Inventing the Future of Management

How can we maximize human potential to make the world a better place? How can we make work more fulfilling–whether in a business, a school, or a government agency?

For the past two days, I’ve been attending a high-powered conference here in Half Moon Bay, California, hosted by Gary Hamel (Wall Street Journal’s “top business guru” and author of The Future of Management). Our goal: to use the latest management research to re-design organizations to release the full potential of their employees, and to generate maximum innovation, adaptability, and engagement. Our starting point is the observation that management today–whether businesses, government agencies, or educational systems–is deeply flawed (think of Dilbert’s cartoons and you’ll know what we’re trying to fix).

C. K. Prahalad, Peter Senge, Gary Hamel (standing), Eric AbrahamsonMost of the 40 or so in attendance were thought leaders, authors of best-selling business books and/or professors (The photo shows, from left to right, C. K. Prahalad of University of Michigan, Peter Senge from MIT, Gary Hamel (standing), and Eric Abrahamson of Columbia).

But the high point, for me, were the presentations by a few CEOs, representing innovative styles of management: Gore, Google, Whole Foods, and IDEO, all companies I describe at length in my book GROUP GENIUS.

Tim Brown, IDEO

Representing Gore was CEO Terri Kelly; Whole Foods, CEO John Mackey; and IDEO, CEO Tim Brown (in the photo). If you’ve read my book GROUP GENIUS you know that all of these companies represent a new sort of management technology, one that is designed to tap into the power of collaboration.

A high point of the event was when Eric Schmidt, CEO of Google, answered questions from the audience about Google’s unique organizational culture (sitting at the right of Gary Hamel in the photo). I haven’t written as much about Google, simply because that company has been so widely reported in the media already; but, like Gore, IDEO, and Whole Foods, Google is a company that maximizes the collaborative potential of its employees.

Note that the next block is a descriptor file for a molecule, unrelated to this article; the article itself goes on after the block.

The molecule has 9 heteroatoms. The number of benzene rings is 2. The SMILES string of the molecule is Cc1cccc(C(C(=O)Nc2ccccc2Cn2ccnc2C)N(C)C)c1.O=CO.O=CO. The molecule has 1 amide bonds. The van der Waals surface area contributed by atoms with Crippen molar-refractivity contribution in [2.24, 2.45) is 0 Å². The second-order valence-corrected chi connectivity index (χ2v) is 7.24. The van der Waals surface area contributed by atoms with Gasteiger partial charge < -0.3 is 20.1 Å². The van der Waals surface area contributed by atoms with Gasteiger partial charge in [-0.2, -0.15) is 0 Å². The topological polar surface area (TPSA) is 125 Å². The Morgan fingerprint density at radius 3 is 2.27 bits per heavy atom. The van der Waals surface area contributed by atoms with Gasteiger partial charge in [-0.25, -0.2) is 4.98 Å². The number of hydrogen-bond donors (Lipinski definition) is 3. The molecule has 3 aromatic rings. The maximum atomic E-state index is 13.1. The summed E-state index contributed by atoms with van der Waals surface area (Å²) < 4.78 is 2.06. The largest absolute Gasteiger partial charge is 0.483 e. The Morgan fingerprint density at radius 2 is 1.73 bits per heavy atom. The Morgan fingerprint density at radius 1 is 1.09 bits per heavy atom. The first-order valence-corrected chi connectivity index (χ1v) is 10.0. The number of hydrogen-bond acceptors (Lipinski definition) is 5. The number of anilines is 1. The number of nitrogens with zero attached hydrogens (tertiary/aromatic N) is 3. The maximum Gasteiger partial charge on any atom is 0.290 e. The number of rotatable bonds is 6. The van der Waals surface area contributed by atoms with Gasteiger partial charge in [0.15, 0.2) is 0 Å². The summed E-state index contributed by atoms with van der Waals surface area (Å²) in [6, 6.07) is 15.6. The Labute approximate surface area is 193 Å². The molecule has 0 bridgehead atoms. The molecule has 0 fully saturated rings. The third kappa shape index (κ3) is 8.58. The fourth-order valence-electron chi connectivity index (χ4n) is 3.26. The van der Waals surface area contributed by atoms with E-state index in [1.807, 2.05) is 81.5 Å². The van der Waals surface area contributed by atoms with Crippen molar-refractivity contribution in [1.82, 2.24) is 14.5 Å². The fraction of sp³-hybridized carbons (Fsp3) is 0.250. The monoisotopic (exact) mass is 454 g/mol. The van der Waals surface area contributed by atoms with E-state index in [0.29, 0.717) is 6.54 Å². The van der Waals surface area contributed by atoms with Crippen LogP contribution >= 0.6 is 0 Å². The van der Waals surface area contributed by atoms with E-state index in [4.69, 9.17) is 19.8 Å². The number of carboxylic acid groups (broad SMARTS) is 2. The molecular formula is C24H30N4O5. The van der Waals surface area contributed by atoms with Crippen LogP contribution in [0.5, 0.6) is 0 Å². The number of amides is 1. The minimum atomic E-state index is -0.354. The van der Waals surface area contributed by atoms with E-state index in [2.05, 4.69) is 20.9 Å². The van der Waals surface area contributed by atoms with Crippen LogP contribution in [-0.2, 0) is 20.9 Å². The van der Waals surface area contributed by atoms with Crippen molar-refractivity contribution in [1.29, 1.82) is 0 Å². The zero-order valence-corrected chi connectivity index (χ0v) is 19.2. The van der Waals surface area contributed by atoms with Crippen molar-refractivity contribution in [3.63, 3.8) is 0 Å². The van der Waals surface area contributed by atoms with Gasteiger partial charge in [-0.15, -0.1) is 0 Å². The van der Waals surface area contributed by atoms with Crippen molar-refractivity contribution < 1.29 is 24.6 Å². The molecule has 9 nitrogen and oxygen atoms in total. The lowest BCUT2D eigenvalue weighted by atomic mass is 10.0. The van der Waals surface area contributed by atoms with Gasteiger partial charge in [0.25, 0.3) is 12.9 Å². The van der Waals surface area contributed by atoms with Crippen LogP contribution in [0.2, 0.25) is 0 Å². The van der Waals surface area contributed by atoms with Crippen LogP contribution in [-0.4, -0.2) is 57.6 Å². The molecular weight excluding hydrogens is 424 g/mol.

Gary Hamel and Eric Schmidt

“Inventing the Future of Management” was designed to be a beginning, so we didn’t come up with concrete advice so much as challenges, obstacles, and important issues. But I was delighted to see that the consensus emerging from this group is directly aligned with my message in GROUP GENIUS: that innovation can’t be forced in a command-and-control organizational design. Innovation always emerges from the bottom up, in teams that form spontaneously and interact improvisationally. In the future, we need organizations that enhance the power of collaboration, managers that facilitate the unpredictable creative work of everyone.

Attendees: Eric Abrahamson, Chris Argyris, Julian Birkinshaw, Tim Brown, Lowell Bryan, Bhaskar Chakravorti, Yves Does, Alex Ehrlich, Gary Hamel, Linda Hill, Jeffrey Hollander, Steve Jurvetson, Kevin Kelly, Terri Kelly, Ed Lawler, Andrew McAfee, John Mackey, Tom Malone, Marissa Mayer, Lenny Mendonca, Henry Mintzberg, Vineet Nayar, Jeff Pfeffer, C.K. Prahalad, J. Leighton Read, Keith Sawyer, Peter Senge, Rajendra Sisodia, Tom Stewart, Jim Surowiecki, Hal Varian, Steve Weber, David Wolfe, Shoshana Zuboff.

Professional improvisers

I’ve just returned from presenting a keynote address at a conference at the University of Padua, in Padua, Italy: the title of the conference was “Improvisation: Between Technique and Spontaneity.”  The core idea of the conference was that the tension between technique and spontaneity is found in just about all expert and professional activity.  Professionals are “experts” because they’ve mastered a large set of routines and “cookbook” solutions to problems.  But that, alone, isn’t enough.  To be a master, you have to be able to improvisationally respond to the unexpected, to weave new cloth out of known solutions and routines.